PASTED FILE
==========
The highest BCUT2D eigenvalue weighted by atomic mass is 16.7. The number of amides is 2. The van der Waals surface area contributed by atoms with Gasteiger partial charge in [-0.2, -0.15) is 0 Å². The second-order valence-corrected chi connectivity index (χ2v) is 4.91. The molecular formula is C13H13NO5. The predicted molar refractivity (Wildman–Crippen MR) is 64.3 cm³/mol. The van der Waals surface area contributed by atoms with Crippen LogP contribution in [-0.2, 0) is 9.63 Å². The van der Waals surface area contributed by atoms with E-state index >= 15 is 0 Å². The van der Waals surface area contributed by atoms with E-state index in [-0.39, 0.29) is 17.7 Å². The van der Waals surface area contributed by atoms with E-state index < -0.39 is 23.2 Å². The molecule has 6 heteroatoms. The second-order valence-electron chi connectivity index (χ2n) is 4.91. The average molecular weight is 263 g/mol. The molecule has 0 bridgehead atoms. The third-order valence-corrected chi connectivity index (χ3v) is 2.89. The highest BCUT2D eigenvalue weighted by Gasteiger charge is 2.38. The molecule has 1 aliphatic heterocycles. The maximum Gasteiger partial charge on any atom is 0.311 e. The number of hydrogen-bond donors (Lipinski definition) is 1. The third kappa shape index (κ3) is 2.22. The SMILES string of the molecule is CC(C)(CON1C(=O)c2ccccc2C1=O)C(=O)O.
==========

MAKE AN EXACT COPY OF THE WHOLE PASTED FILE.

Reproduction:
The highest BCUT2D eigenvalue weighted by atomic mass is 16.7. The number of amides is 2. The van der Waals surface area contributed by atoms with Gasteiger partial charge in [-0.2, -0.15) is 0 Å². The second-order valence-corrected chi connectivity index (χ2v) is 4.91. The molecular formula is C13H13NO5. The predicted molar refractivity (Wildman–Crippen MR) is 64.3 cm³/mol. The van der Waals surface area contributed by atoms with Crippen LogP contribution in [-0.2, 0) is 9.63 Å². The van der Waals surface area contributed by atoms with E-state index >= 15 is 0 Å². The van der Waals surface area contributed by atoms with E-state index in [-0.39, 0.29) is 17.7 Å². The van der Waals surface area contributed by atoms with E-state index < -0.39 is 23.2 Å². The molecule has 6 heteroatoms. The second-order valence-electron chi connectivity index (χ2n) is 4.91. The average molecular weight is 263 g/mol. The molecule has 0 bridgehead atoms. The third-order valence-corrected chi connectivity index (χ3v) is 2.89. The highest BCUT2D eigenvalue weighted by Gasteiger charge is 2.38. The molecule has 1 aliphatic heterocycles. The maximum Gasteiger partial charge on any atom is 0.311 e. The number of hydrogen-bond donors (Lipinski definition) is 1. The third kappa shape index (κ3) is 2.22. The SMILES string of the molecule is CC(C)(CON1C(=O)c2ccccc2C1=O)C(=O)O.